In honor of my Grandmother’s 100th birthday my mom and I decided to put together her life history. When we first started on this project our intention was to simply type and print Grandma’s writings. We wanted to put it all in chronological order but it became difficult to sort the stories that weren’t included in an organized journal. Grandma wrote many stories more than once, including new details or added information. Sometimes one story led into another and the same story, on another paper, was part of a different story already recorded somewhere else. It became repetitive and difficult to sort out in our minds.
My Mom, LuAnn Brandt, spent countless hours gathering and typing all of the scraps of paper, journals, and letters. The mountain of paper seemed overwhelming at first but over the past several years she has typed every word without changing a thing. It was an enormous task!
I thought that I would search through her papers and see if I could find something that seemed like a natural beginning. Grandma loved to write about her life and the lives of her family. She often encouraged her grandkids to write their autobiographies. I remember Grandma’s insistence that an autobiography never start with, “I was born on this date, to these people, in this town.” She wanted creativity. I felt a lot of pressure to put the book together in a way that would please Grandma. It took a long time to find that beginning.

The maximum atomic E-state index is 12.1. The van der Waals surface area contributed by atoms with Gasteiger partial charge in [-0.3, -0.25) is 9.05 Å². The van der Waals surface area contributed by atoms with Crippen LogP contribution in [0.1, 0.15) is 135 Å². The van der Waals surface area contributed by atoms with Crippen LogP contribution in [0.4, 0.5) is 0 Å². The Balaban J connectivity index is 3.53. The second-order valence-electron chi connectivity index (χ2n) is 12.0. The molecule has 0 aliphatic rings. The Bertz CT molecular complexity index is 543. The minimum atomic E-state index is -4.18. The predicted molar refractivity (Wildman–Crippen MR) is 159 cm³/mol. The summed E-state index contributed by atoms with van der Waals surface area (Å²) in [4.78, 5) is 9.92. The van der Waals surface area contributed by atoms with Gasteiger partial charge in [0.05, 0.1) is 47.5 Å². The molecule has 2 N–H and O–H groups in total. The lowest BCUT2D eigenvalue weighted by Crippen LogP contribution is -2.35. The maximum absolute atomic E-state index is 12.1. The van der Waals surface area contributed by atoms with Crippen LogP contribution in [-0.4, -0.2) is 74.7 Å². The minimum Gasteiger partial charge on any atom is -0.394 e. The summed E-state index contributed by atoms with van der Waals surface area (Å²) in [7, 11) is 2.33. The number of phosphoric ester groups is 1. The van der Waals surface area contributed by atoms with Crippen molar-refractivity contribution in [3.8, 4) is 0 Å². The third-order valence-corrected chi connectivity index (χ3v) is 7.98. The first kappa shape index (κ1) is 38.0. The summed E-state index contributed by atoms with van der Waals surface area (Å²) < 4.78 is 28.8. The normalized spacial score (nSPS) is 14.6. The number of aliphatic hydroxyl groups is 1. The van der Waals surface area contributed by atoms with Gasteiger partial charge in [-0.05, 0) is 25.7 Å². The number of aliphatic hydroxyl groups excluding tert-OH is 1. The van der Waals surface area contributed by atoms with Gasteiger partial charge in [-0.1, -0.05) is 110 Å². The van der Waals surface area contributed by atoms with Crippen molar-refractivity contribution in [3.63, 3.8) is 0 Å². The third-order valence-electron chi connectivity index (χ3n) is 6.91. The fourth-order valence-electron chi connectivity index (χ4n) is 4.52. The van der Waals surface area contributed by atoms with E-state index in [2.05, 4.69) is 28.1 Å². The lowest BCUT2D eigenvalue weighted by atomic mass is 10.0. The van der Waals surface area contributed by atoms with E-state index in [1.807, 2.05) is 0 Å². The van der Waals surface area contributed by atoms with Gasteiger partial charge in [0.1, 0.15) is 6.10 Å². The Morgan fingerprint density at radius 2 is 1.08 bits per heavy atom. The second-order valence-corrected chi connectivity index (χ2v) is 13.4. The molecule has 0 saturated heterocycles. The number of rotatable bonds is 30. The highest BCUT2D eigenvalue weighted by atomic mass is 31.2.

As I moved forward with the project the pieces began to fall into place naturally. Grandma has always had a very strong desire to write her life history and although she may have written it in bits and pieces she did complete the puzzle.
I sat in front of the computer for weeks matching pieces. Only a very few times did I have to insert a word or phrase to make the story meld. Often I felt the guidance of the Spirit in the work and felt that Grandma was by my side. The past few months I have gotten to know Grandma in a way that I feel has brought us closer despite her loss of memory.
We weren’t able to complete the book in time for her 100th birthday. However, we were able to present her with a “rough draft”. Grandma flipped through the pages, focusing on the pictures. Without any prompts from my Mother and I, she recognized her grandparents, her parents and her brothers and sisters. She shared memories and stories that were new and I made mental notes to somehow include them in this final version.
As complete as the book may seem, as lengthy as it is- it’s not the total of Lucy’s life experience. She has seen so much change in the world, in the Church, in herself. It is easy to look at her life and see the struggle. It’s not hard to see the joy either. I believe Grandma measures her joy in numbers- she takes pride in the total of her descendants.
My Mother and I are honored to be a part of this book. It has been an exciting, exhausting experience. One that has drawn us closer to our Mother and Grandmother, Lucy Alice Neves Asay Cox.
If you would like to order a copy of “Recollections from the Willow Tree Studio: The Story of My Life” by Lucy Alice Neves Asay Cox, please contact Heidi Bingham @ (801)465-6934. There are only a handful of hardback copies available. If you are interested in a paperback, coil bound, copy we can have those printed as needed.